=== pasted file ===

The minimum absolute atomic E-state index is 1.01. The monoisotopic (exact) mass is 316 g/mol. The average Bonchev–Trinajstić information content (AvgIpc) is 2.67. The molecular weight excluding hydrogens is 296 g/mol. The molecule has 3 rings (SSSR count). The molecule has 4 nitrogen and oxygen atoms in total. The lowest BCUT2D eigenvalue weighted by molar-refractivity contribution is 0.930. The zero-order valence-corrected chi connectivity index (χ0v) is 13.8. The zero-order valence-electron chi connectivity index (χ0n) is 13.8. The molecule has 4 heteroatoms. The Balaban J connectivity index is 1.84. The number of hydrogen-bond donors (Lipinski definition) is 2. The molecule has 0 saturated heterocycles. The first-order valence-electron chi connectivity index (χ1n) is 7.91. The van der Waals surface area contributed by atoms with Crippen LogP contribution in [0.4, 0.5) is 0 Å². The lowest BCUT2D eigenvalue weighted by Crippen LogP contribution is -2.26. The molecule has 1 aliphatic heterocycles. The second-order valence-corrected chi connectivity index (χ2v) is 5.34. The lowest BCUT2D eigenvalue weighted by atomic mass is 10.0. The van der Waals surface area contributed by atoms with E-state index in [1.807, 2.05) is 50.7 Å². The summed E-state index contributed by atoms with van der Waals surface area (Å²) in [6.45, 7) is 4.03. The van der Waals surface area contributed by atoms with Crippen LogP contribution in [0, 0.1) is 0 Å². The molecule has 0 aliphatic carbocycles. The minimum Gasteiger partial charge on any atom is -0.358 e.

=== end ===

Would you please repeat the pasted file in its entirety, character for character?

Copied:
The minimum absolute atomic E-state index is 1.01. The monoisotopic (exact) mass is 316 g/mol. The average Bonchev–Trinajstić information content (AvgIpc) is 2.67. The molecular weight excluding hydrogens is 296 g/mol. The molecule has 3 rings (SSSR count). The molecule has 4 nitrogen and oxygen atoms in total. The lowest BCUT2D eigenvalue weighted by molar-refractivity contribution is 0.930. The zero-order valence-corrected chi connectivity index (χ0v) is 13.8. The zero-order valence-electron chi connectivity index (χ0n) is 13.8. The molecule has 4 heteroatoms. The Balaban J connectivity index is 1.84. The number of hydrogen-bond donors (Lipinski definition) is 2. The molecule has 0 saturated heterocycles. The first-order valence-electron chi connectivity index (χ1n) is 7.91. The van der Waals surface area contributed by atoms with Crippen LogP contribution in [0.4, 0.5) is 0 Å². The lowest BCUT2D eigenvalue weighted by Crippen LogP contribution is -2.26. The molecule has 1 aliphatic heterocycles. The second-order valence-corrected chi connectivity index (χ2v) is 5.34. The lowest BCUT2D eigenvalue weighted by atomic mass is 10.0. The van der Waals surface area contributed by atoms with E-state index in [1.807, 2.05) is 50.7 Å². The summed E-state index contributed by atoms with van der Waals surface area (Å²) in [6.45, 7) is 4.03. The van der Waals surface area contributed by atoms with Crippen LogP contribution in [0, 0.1) is 0 Å². The molecule has 0 aliphatic carbocycles. The minimum Gasteiger partial charge on any atom is -0.358 e.